Sunday, December 15, 2013

PDI Review: 'The Addams Family' by Atlantis Productions

My review - er, post-run reflection - of Atlantis Productions' "The Addams Family" was in yesterday's Inquirer - here. Late post is the result of OB-Gyne duty, my first 24-hour in life (psych duty three, four months ago is not counted), but more on that in the next post.

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'The Addams Family': Too bad it closed too soon

The sad thing about Atlantis Productions' final show for the year, "The Addams Family," is that it closed too soon - Dec. 1, after a mere three-weekend run.

The idea of the musical's premature departure as the work of its ghastly, death-fixated characters certainly makes for an entertaining thought, especially since, in Marshall Brickman and Rick Elice's paper-thin book, they have become subservient to a dry-as-dust, all-too-human plotline.

The titular clan of macabre eccentrics invented by American cartoonist Charles Addams now has to contend with that mundane thing called love.

Wednesday, daughter of Gomez and Morticia, has - gasp! - fallen for a "normal" boy named Lucas Beineke, and has invited the boy's parents over for dinner in their Central Park residence (yes, the Addamses now live in the middle of that New York City greenspace).

Shabby grandeur

As designed by Faust Peneyra, the family residence exuded shabby grandeur. A golden proscenium bearing a few cracks contained the red velvet curtain that greeted the audience at the start, and, for most of the show, highlighted the relative emptiness that defined the interior of the Addams house.

But the fitting atmosphere (with lighting design by Dong Calingacion) couldn't disguise the shallowness of this two-and-a-half-hour musical.

"A Disastrous Dinner," like another episode of a forgettable late-night sitcom, would have been a more specific title.

Factoring in Andrew Lippa's eclectic but otherwise unexceptional score, "Addams" seemed more like a run-of-the-mill vaudeville - a potpourri of song and dance numbers whose only purpose, it seemed, was to delay the arrival of the spine-chillingly corny ending.

But if this Atlantis production proved anything, it's that, with the right people, miracles could happen.

At the Meralco Theater where it played its 10 performances, "Addams" gracefully rose above the shortcomings of its source material to give Gomez and his family a rich and spirited life.

The director was Bobby Garcia, who, barely three months ago, also spearheaded a surprisingly terrific staging of "Carrie," the infamous musical adaptation of that Stephen King novel. [REVIEW]

Golden move

Garcia's golden move was finding comedy in creepiness. This "Addams" did not try to scare us to death; it wanted us to die from laughter, or at least have a flatulent night or two.

And who wouldn't have, with one of the year's finest acting ensembles at the core? This was a cast that obviously reveled in delivering the musical's bodily dysfunction-heavy humor, and more importantly, found the right balance of "normal" and animated eccentricity in their portrayals.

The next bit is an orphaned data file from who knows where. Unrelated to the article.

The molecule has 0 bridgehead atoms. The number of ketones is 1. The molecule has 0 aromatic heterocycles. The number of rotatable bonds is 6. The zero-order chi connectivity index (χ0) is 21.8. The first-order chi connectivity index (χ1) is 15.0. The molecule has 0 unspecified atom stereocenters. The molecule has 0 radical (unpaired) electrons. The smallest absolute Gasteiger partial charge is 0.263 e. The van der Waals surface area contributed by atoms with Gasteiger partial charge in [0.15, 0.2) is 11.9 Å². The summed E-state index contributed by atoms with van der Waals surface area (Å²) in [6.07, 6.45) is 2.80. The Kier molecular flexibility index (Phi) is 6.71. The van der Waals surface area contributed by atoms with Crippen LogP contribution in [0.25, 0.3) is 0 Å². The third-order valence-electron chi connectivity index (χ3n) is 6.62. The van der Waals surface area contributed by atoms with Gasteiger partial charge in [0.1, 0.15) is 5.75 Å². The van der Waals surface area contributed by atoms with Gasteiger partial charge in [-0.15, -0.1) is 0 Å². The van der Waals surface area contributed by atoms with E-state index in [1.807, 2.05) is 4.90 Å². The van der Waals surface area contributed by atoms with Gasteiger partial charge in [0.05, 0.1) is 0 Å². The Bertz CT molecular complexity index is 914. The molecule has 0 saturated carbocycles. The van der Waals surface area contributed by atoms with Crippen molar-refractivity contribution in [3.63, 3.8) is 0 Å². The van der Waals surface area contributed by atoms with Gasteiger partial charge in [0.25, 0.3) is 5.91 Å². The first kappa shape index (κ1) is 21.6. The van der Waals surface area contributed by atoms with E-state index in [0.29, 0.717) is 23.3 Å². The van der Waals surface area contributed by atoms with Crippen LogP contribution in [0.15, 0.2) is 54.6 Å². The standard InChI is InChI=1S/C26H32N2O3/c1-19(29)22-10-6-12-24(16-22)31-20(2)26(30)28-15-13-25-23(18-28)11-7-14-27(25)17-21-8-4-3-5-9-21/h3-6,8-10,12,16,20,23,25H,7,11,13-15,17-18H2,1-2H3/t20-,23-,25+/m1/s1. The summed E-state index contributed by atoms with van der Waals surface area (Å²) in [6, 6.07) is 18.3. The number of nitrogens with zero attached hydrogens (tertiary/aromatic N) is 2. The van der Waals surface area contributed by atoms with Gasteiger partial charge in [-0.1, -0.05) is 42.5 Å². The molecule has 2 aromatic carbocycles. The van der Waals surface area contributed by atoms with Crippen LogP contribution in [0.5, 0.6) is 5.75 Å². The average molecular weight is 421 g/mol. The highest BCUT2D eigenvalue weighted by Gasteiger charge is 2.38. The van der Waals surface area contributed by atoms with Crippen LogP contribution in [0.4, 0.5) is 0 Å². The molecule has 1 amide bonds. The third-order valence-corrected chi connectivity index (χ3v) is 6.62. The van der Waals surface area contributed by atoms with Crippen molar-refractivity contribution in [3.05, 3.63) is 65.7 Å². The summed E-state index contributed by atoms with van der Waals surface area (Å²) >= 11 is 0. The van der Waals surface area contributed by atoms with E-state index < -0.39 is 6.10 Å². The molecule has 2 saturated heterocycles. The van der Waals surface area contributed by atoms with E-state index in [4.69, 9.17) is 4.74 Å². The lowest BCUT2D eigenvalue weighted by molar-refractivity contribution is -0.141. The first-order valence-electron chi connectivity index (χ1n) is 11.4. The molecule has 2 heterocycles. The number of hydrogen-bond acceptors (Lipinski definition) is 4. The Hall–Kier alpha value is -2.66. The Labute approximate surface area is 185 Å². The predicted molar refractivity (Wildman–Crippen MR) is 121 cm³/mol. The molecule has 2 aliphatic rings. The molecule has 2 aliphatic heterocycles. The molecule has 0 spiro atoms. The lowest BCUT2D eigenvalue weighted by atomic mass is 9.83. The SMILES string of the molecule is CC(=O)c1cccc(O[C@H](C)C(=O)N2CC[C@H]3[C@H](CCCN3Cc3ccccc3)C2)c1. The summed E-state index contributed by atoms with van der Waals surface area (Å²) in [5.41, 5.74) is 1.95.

One only needed to see how they went for the show's first big laugh to be convinced of that.

In the opening number, "When You're an Addams," a dance segment ensued (choreography by Cecile Martinez); "Rigor mortis!" Gomez shouted, and everyone went stiff as sticks, the audience deliriously chortling in the dark.

These Addamses felt immediately familiar - the neighbors everybody avoids and gossips about, and not just those distant characters from the '90s TV series locally broadcasted by Cartoon Network.

Eula Valdes cut a sultry figure as Morticia, but she's also that nightmarish mother-in-law who'd rather die than see her daughter marry someone "normal."

K-La Rivera, she of immaculate voice and leading-lady poise, scaled Wednesday down to a bastion of teenage toughness and confusion.

Funniest character
And Carla Guevara-Laforteza transformed the poorly written role of Lucas' mother Alice (the Beinekes are treated like flimsy cameos by the book) into the funniest character on that stage.

Jaime Wilson was virtually unrecognizable as a squeaky-voiced Uncle Fester, the crowning achievement of Johann dela Fuente (makeup and hair) and costume designers Pepsi Herrera and Edwin Tan. His inspired disappearing act was more than enough to forgive the fact that his role was no more than a bloated sort-of-narrator with a senseless Act II solo titled "The Moon and Me."

But the heart and soul of this "Addams" was TV personality Arnell Ignacio.

In a performance fueled by unerring comedic instinct, his Gomez was, all at the same time, conniving father and conflicted husband, passionate lover and clueless party host.

Ignacio oozed with magnetic charm as he put on the role's many delightful aspects, like a magician showing off his box of tricks.

In a production that sparked despite its material's flaws, Ignacio was the brightest flame. This was his show; without him, "Addams" would have been only half as lustrous, half as hilarious.

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